Measuring quality? by Ian Macduff

From the Bold Measures in ODR Blog

“And what is good, Phaedrus, and what is not good — Need we ask anyone to tell us these things?”
― Robert M. Pirsig, Zen and the Art of Motorcycle Maintenance: An Inquiry Into Values

“ISO 9001:2015 sets out the criteria for a quality management system and is the only standard in the family that can be certified to (although this is not a requirement). It can be used by any organization, large or small, regardless of its field of activity.”
“The standards provide guidance and tools for companies and organizations who want to ensure that their products and services consistently meet customer’s requirements, and that quality is consistently improved.”

This blog is part of a series leading up to the 2019 ODR Forum in Williamsburg, Virginia. There are two motivating themes or challenges that shape this entry. The first is that the overall objective of the 2019 Forum is to begin to measure success and progress (or not) in the last two decades of development in ODR and, as the Forum website states, to look at best practices for gathering the necessary data for that measurement. The second theme arose more by way of provocation at the recent (February 2019) annual commercial mediation competition in Paris, in which my colleague Greg Bond reminded me and the audience of mediators and law students that “quality” remains a metric, albeit elusive, that we’re obliged to consider.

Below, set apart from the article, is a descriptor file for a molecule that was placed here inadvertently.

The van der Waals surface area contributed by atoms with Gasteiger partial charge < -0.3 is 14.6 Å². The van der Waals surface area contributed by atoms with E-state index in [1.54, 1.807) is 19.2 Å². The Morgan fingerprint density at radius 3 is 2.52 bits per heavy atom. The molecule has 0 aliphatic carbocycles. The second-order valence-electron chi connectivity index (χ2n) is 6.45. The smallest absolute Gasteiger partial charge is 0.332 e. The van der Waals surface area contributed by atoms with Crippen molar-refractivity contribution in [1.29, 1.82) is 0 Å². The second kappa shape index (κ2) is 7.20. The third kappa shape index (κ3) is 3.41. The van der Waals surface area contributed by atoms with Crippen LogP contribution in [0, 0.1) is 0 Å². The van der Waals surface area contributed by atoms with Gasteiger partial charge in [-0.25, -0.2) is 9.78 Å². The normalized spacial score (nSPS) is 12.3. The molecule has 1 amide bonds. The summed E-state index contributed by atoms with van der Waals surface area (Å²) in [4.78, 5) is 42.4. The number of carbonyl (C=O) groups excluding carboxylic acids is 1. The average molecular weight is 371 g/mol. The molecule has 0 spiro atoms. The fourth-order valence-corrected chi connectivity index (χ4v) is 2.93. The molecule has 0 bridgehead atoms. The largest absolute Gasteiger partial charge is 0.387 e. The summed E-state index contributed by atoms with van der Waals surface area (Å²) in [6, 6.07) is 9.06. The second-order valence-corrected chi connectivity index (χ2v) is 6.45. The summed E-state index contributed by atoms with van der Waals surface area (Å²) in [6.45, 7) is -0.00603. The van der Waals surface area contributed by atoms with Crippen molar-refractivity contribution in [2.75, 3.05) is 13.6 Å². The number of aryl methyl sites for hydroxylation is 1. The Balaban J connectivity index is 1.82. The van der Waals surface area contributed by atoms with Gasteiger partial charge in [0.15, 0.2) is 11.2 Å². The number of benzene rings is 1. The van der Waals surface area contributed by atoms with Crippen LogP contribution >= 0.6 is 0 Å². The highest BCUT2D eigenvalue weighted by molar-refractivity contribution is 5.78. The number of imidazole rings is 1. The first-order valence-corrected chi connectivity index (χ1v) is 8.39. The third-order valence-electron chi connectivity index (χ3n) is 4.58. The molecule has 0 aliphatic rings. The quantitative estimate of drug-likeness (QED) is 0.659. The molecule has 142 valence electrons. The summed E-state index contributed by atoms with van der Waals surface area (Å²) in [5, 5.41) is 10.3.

On the first point, I’ll leave it to those who will be attending the Williamsburg Forum to determine the measures of success in ODR. The second point – Greg’s challenge – arose in the context of a panel discussion on the future[s] of mediation and, in particular, the ways in which digital technologies are already changing how we interact, solve problems, manage information, enhance access to legal and other resources and so on. I sought briefly to summarise some of the observations made and conclusions reached at the 2018 ODR Forum, and in particular to comment on the attention given to issues of ethics, equity, transparency, and accountability in the development of resources for online access to justice. Greg’s response was that, while he took issue with none of this – indeed, welcomed the prospect of enhanced access to dispute resolution resources – he was concerned at least to flag the importance of questions of “quality” in considering the services offered and institutions developed.

The immediate difficulty of course, as Pirsig found in his quest for “quality” was that it is a persistently elusive notion, neither wholly subjective nor wholly objective; neither wholly inherent in what we observe or entirely residing in the perceptions of the observer. As the ISO standards quoted above also suggest, “quality” is something that standards are designed to ensure . . . but quality itself is not necessarily reducible to a standard.